Menominee Nation repatriates six more ancestors

Keshena, Wisconsin (ICC/MTHPO)

The Menominee Tribe repatriated six of their ancestor’s human remains, their grave goods and funerary objects during November.

In 2005, the remains were disturbed by construction work that was being conducted at the Neenah Waterworks plant located in Neenah, Wisconsin. The “inadvertent discovery” of the remains took place on privately held land and the disposition of the remains and funerary objects were determined by the State of Wisconsin Statute 150.70 which is the State Burial Sites Preservation Law.

Under Wisconsin Statute 150.70, the State of Wisconsin Burial Sites Preservation Law, the director of the State Historical Society determined that the uncataloged burial was to be excavated by a qualified archaeologist.

The Great Lakes Archaeological Research Center of Milwaukee was contracted to excavate the remains and their investigation determined that the remains came from an 1834-1836 Native American (Menominee) cemetery and a prehistoric campsite/habitation site of unknown prehistoric affiliation.

The investigating archaeologist conducted a literature search and found historic maps and other information that positively affiliated the remains to the Menominee Tribe.

The area where the remains were disturbed was a historic Menominee settlement that resulted from the 1831 Treaty between the Menominee Nation and the federal government. Stipulations of the 1831 Treaty said the government would build twenty-nine block houses and a grist and blacksmith shop at the site for the tribe.

Historical maps indicated where the settlement was and it is in the same location where the Neenah Water Plant is now situated not far from the shores of Lake Winnebago. Further research of historical records indicated that small pox epidemic swept the Menominee village resulting in several deaths of tribal members, hence the need for the Menominee cemetery where the remains were disturbed. The settlement was known as the “Menominee Mission Settlement” located at the Winnebago Rapids.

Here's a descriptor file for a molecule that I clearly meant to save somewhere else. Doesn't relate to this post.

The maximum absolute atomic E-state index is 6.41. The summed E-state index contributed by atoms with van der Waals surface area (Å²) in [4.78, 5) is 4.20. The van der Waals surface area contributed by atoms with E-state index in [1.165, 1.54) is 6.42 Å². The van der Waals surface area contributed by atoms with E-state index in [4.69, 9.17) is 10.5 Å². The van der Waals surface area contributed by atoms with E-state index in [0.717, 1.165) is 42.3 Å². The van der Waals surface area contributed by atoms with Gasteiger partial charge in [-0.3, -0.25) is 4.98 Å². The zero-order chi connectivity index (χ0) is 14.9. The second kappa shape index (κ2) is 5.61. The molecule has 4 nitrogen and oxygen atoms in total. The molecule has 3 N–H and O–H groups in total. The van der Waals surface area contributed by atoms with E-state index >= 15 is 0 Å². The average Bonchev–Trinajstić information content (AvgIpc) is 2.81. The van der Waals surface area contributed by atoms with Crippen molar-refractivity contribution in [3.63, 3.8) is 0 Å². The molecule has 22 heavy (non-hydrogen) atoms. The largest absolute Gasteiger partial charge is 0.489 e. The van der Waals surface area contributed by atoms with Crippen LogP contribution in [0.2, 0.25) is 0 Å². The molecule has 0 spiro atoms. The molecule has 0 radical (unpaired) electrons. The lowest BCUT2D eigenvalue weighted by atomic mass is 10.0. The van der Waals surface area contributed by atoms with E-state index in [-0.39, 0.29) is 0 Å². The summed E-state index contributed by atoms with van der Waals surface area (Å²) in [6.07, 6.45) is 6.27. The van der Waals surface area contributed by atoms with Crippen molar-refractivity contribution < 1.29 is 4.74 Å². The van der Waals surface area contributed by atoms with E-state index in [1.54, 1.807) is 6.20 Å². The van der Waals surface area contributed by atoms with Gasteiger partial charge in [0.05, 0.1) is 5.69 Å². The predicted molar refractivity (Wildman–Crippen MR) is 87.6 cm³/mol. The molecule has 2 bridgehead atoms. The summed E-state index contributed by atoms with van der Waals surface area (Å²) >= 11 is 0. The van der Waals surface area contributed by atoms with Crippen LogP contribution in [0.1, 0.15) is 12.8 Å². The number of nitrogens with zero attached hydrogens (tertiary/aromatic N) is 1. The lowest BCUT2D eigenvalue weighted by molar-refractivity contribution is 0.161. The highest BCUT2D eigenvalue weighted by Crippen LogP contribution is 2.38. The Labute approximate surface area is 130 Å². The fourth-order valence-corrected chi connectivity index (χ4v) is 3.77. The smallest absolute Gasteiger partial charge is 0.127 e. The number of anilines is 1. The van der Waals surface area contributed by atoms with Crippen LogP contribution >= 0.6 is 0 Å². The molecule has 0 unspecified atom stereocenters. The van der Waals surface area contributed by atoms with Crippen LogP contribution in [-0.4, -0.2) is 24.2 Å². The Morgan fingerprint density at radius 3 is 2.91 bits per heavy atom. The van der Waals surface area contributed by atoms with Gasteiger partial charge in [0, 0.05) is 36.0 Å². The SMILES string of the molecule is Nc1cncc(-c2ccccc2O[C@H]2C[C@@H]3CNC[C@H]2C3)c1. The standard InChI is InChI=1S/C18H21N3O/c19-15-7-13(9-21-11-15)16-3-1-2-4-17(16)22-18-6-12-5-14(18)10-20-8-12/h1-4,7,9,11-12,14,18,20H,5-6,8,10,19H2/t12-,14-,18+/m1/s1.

The grave goods or associated funerary objects that were found with the remains consisted of silver brooches; thousands of seed beads, shell/bone ornamentation, an eagle whistle, metal tins/boxes, a metal strike, a light, glass mirrors, and gun flints, all from the 1825 to 1846 date range. All of the grave goods were buried with the remains.

On November 17th traditional Menominee repatriation reburial ceremonies took place at the Menominee Logging Museum and final rites at the repatriation burial ground located at Crow Settlement.

A delegation of Menominee led by Menominee Chairman Lisa Waukau and fellow Tribal Legislature members Laurie Boivin, Rebecca Alegria, Eugene Caldwell, members of the Menominee Veterans Association and tribal members Doug Cox and Tribal Historic Preservation Officer David Grignon made the trip to Milwaukee to retrieve the remains.

The delegation was met by the Menominee Tribal Police Department at the reservation line and escorted the delegation and Menominee ancestors to the Menominee Logging Museum.

According to Grignon, “This is always a solemn and sacred occasion for the Menominee people. Our ancestors can now rest in peace in their ancestral Menominee homeland on the Menominee Reservation.”

The Menominee Tribe has conducted five previous repatriations from museums that include the Neville Museum, Milwaukee and Oshkosh Public Museums, Smithsonian Institution and the National Museum of the American Indian.

According to Grignon the tribe has “brought home” the remains of seventy-five of our ancestors and will continue the repatriation process until all of our ancestors are brought home.”